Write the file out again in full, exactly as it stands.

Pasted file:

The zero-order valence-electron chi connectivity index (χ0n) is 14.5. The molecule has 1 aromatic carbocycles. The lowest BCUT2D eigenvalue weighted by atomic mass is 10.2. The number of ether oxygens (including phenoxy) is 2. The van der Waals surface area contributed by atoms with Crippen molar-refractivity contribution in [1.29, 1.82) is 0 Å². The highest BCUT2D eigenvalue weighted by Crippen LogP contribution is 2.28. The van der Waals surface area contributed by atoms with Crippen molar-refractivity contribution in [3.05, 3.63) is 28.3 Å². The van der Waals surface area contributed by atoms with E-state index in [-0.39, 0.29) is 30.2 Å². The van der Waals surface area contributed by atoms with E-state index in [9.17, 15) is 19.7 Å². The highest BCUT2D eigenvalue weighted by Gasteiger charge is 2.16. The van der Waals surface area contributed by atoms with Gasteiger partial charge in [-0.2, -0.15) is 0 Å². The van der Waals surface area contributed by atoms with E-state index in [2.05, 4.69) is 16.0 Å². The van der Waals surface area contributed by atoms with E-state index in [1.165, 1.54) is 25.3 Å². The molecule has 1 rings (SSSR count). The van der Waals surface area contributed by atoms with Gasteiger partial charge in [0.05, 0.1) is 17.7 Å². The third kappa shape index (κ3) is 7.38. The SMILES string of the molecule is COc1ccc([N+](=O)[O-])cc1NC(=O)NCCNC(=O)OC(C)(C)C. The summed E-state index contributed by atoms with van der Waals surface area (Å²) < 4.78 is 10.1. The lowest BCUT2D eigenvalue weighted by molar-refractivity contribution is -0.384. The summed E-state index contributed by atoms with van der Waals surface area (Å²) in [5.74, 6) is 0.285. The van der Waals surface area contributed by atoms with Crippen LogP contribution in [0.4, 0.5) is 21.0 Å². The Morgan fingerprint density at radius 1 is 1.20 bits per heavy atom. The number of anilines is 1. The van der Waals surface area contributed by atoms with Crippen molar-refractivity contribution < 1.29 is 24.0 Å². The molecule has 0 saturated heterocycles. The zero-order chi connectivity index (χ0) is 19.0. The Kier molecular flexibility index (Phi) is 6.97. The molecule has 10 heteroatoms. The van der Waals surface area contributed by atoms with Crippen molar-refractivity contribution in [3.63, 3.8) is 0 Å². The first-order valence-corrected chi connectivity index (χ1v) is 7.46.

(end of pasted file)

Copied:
The zero-order valence-electron chi connectivity index (χ0n) is 14.5. The molecule has 1 aromatic carbocycles. The lowest BCUT2D eigenvalue weighted by atomic mass is 10.2. The number of ether oxygens (including phenoxy) is 2. The van der Waals surface area contributed by atoms with Crippen molar-refractivity contribution in [1.29, 1.82) is 0 Å². The highest BCUT2D eigenvalue weighted by Crippen LogP contribution is 2.28. The van der Waals surface area contributed by atoms with Crippen molar-refractivity contribution in [3.05, 3.63) is 28.3 Å². The van der Waals surface area contributed by atoms with E-state index in [-0.39, 0.29) is 30.2 Å². The van der Waals surface area contributed by atoms with E-state index in [9.17, 15) is 19.7 Å². The highest BCUT2D eigenvalue weighted by Gasteiger charge is 2.16. The van der Waals surface area contributed by atoms with Gasteiger partial charge in [-0.2, -0.15) is 0 Å². The van der Waals surface area contributed by atoms with E-state index in [2.05, 4.69) is 16.0 Å². The van der Waals surface area contributed by atoms with E-state index in [1.165, 1.54) is 25.3 Å². The molecule has 1 rings (SSSR count). The van der Waals surface area contributed by atoms with Gasteiger partial charge in [0.05, 0.1) is 17.7 Å². The third kappa shape index (κ3) is 7.38. The SMILES string of the molecule is COc1ccc([N+](=O)[O-])cc1NC(=O)NCCNC(=O)OC(C)(C)C. The summed E-state index contributed by atoms with van der Waals surface area (Å²) < 4.78 is 10.1. The lowest BCUT2D eigenvalue weighted by molar-refractivity contribution is -0.384. The summed E-state index contributed by atoms with van der Waals surface area (Å²) in [5.74, 6) is 0.285. The van der Waals surface area contributed by atoms with Crippen LogP contribution in [0.4, 0.5) is 21.0 Å². The Morgan fingerprint density at radius 1 is 1.20 bits per heavy atom. The number of anilines is 1. The van der Waals surface area contributed by atoms with Crippen molar-refractivity contribution < 1.29 is 24.0 Å². The molecule has 0 saturated heterocycles. The zero-order chi connectivity index (χ0) is 19.0. The Kier molecular flexibility index (Phi) is 6.97. The molecule has 10 heteroatoms. The van der Waals surface area contributed by atoms with Crippen molar-refractivity contribution in [3.63, 3.8) is 0 Å². The first-order valence-corrected chi connectivity index (χ1v) is 7.46.